Satre Hill is equipped with 20 meter and 30 meter jumps for training purposes and to introduce area young people to ski jumping. These “baby jumps” look positively cute next to the “real” 65 meter jump. Calvin and I kept talking about how you would work up to the big jump and what it must be like the first time.
I learned that ski jumping is somewhat of an illusion. Sure, it’s dangerous and they’re flying through the air, but they’re never too too high. Ski jumping is all about distance, not height, and the hill is contoured in such a way that “helps” jumpers land safely. Or should I say “safely.”
I was shocked that the sides of the landing area were bounded by old plywood. I would not want to get squirrely and crash into that. Fortunately, we didn’t see anyone fall, let alone fall spectacularly.
Apparently kids in Salisbury often try their hand at ski jumping. the Association trains and teaches kids year-round, a tradition started by the Satre brothers. Salisbury was home to several winter Olympians over the years, several of which, I’m sure, jumped at Satre Hill. (Even if most were cross-country skiers.)
We watched the preliminary round of jumping. This included kids almost as young as my son on up to college students. I tried to better understand how ski jumping works – I’ve always known it’s not just about the distance jumped, but the jumper’s “style” as well.
I must admit, that subjective judging bit makes the entire sport kind of dumb to me. They get the distance points, sure, but… a jumper earns style points on a scale of 0 to 20 from five judges, and the highest and lowest scores are eliminated. A jump with perfect power, boldness, precision, fluidity and control of the jump from the take-off through the flight, the landing, and the out-run can earn a maximum of 60 style points.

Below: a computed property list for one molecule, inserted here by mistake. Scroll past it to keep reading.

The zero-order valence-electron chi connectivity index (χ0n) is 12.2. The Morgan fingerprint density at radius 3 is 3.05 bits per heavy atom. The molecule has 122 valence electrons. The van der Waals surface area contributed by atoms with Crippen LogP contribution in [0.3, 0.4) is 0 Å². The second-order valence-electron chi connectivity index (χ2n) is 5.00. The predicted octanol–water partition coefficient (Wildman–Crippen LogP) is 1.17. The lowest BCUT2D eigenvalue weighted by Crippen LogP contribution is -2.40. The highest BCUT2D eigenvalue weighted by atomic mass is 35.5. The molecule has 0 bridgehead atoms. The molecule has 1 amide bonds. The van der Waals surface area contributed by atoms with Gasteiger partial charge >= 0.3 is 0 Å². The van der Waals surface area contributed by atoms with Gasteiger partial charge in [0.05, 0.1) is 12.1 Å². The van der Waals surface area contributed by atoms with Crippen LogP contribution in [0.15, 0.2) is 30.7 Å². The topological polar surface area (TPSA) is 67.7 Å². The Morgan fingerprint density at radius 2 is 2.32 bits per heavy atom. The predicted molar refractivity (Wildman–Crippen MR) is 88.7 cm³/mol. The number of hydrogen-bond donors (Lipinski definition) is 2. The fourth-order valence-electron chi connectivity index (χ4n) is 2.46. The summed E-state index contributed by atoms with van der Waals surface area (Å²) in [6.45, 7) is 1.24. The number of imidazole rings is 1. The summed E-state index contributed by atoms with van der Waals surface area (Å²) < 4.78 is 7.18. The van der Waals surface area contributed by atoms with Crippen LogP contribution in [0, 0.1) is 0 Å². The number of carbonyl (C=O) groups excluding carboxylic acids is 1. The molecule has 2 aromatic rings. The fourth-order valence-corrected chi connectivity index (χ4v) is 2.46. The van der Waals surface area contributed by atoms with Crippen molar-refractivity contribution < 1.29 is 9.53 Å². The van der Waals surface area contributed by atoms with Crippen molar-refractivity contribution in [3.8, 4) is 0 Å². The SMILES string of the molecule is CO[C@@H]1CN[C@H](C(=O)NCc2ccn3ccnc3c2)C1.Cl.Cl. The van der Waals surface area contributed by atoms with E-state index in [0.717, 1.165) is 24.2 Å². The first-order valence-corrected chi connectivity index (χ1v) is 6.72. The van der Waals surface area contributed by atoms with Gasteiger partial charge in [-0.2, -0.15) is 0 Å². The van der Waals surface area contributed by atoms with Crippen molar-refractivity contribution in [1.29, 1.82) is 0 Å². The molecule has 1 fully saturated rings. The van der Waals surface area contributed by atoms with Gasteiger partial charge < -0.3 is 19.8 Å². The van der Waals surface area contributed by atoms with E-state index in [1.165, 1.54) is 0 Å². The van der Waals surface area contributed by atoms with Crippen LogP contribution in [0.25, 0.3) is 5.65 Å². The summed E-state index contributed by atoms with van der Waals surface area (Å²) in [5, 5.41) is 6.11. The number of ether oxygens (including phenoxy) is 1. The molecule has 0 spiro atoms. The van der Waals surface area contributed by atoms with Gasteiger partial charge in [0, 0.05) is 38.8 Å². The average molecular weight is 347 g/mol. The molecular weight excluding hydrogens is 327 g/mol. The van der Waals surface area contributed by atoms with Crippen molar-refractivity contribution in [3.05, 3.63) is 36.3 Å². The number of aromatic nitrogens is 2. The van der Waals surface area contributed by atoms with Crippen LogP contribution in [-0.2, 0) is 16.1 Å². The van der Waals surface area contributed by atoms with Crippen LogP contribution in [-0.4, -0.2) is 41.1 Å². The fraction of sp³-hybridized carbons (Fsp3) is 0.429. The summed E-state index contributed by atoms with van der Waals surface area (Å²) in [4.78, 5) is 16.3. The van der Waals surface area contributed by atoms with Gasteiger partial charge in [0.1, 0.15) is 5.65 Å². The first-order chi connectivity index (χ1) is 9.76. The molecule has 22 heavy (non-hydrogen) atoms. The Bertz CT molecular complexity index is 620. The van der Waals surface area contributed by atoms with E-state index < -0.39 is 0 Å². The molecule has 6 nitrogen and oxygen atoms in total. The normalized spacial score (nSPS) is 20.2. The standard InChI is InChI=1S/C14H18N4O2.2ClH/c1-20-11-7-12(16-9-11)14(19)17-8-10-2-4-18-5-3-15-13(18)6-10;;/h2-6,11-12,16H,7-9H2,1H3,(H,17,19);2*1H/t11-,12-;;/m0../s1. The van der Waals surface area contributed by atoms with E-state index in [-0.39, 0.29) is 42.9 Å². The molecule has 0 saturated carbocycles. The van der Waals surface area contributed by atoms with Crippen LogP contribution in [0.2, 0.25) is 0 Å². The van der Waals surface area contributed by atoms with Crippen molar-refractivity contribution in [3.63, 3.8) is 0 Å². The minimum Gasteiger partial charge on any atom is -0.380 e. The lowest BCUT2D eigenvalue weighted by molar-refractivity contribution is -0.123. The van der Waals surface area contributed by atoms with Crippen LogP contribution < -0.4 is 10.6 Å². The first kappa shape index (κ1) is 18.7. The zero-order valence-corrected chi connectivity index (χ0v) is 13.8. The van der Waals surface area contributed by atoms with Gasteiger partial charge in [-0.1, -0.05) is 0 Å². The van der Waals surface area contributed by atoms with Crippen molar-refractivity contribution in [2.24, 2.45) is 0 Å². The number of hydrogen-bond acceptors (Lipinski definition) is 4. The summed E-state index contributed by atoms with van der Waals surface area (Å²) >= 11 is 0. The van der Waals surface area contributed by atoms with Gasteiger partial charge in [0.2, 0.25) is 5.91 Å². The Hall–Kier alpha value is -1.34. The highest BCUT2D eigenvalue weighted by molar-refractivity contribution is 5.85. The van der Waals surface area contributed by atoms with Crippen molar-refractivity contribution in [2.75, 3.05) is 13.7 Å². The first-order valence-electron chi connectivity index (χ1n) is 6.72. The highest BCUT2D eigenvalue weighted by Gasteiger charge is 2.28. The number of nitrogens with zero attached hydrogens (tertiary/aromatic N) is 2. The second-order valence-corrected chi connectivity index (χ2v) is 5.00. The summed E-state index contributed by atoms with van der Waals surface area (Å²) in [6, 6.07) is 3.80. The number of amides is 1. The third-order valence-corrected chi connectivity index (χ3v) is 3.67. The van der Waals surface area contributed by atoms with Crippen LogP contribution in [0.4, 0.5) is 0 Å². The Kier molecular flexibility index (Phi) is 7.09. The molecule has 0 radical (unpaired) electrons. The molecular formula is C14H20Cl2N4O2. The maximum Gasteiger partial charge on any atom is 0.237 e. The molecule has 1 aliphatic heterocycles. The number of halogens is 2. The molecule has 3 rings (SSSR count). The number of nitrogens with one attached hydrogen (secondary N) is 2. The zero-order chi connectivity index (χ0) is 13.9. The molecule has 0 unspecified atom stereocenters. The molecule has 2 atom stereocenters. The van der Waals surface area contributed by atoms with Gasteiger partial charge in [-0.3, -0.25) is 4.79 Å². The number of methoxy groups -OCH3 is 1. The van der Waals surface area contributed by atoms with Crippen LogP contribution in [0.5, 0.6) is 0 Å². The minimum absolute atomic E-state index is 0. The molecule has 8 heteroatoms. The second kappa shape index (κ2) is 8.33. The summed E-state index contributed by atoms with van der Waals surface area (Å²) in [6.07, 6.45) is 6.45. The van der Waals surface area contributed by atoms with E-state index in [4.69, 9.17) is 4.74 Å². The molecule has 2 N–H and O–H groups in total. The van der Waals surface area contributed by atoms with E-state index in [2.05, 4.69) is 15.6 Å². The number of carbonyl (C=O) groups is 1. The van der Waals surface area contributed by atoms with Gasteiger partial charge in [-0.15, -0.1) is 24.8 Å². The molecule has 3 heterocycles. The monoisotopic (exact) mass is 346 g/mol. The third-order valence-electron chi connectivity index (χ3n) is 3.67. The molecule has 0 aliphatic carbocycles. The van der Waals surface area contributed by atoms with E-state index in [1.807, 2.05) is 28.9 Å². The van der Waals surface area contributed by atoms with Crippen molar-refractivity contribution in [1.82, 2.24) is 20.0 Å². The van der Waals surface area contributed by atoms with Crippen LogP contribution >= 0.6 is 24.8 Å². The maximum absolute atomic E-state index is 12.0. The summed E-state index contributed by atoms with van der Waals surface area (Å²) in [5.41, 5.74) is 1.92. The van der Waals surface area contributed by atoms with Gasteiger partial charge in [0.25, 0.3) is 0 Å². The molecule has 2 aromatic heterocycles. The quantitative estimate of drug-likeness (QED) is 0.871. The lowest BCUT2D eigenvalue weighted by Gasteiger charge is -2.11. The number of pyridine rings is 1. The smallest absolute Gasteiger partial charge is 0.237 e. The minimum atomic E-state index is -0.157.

Points can be added or subtracted based on the gate and wind factor. What?
Depending on the strength and direction of the wind, the athletes can have points added or deducted from their scores. Points are added when there are less favorable wind conditions; likewise, if there is a headwind, giving athletes more lift, points are subtracted. Get out of here with that nonsense.
The gate adjustments also affects scores. Points are reduced for a higher starting gate, while points are added for a lower start gate. Coaches or a technical jury can adjust an athlete’s starting gate before a run. We saw this in action at Jumpfest; helpers would move the gate at the top of the hill up and down depending on what the jumper wanted. Some waited a while and the announcer explained they were waiting for proper wind conditions for scoring.
Man, just jump. I’ve never liked any judged sports because they are judged. I appreciate the gymnasts and divers and ski jumpers, sure, but I much prefer less subjective competitions.
Jumpfest is cool. It was well-run and had a really welcoming and fun atmosphere. Two giant firepits kept people warm and it’s awesome that our little Salisbury hosts national level ski jumping competitions from time to time.
You should get out there one of these years.